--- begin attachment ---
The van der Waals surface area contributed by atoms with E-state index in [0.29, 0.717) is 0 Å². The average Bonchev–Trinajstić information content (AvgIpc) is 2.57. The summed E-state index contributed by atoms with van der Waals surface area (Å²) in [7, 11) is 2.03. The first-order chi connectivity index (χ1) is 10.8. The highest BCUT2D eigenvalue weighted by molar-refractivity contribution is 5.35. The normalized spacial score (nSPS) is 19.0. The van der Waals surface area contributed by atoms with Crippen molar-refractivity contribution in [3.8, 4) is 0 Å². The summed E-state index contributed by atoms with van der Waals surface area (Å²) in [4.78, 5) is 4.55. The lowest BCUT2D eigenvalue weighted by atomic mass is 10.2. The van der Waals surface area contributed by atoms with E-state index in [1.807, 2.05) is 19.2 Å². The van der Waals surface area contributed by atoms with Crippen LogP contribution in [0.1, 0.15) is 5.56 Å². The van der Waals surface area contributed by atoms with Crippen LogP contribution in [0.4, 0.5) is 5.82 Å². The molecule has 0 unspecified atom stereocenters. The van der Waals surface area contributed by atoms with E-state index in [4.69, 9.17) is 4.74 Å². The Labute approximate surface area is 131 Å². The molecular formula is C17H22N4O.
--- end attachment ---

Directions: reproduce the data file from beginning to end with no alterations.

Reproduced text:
The van der Waals surface area contributed by atoms with E-state index in [0.29, 0.717) is 0 Å². The average Bonchev–Trinajstić information content (AvgIpc) is 2.57. The summed E-state index contributed by atoms with van der Waals surface area (Å²) in [7, 11) is 2.03. The first-order chi connectivity index (χ1) is 10.8. The highest BCUT2D eigenvalue weighted by molar-refractivity contribution is 5.35. The normalized spacial score (nSPS) is 19.0. The van der Waals surface area contributed by atoms with Crippen molar-refractivity contribution in [3.8, 4) is 0 Å². The summed E-state index contributed by atoms with van der Waals surface area (Å²) in [4.78, 5) is 4.55. The lowest BCUT2D eigenvalue weighted by atomic mass is 10.2. The van der Waals surface area contributed by atoms with E-state index in [1.807, 2.05) is 19.2 Å². The van der Waals surface area contributed by atoms with Crippen LogP contribution in [0.1, 0.15) is 5.56 Å². The van der Waals surface area contributed by atoms with Crippen LogP contribution in [0.4, 0.5) is 5.82 Å². The molecule has 0 unspecified atom stereocenters. The van der Waals surface area contributed by atoms with E-state index in [4.69, 9.17) is 4.74 Å². The Labute approximate surface area is 131 Å². The molecular formula is C17H22N4O.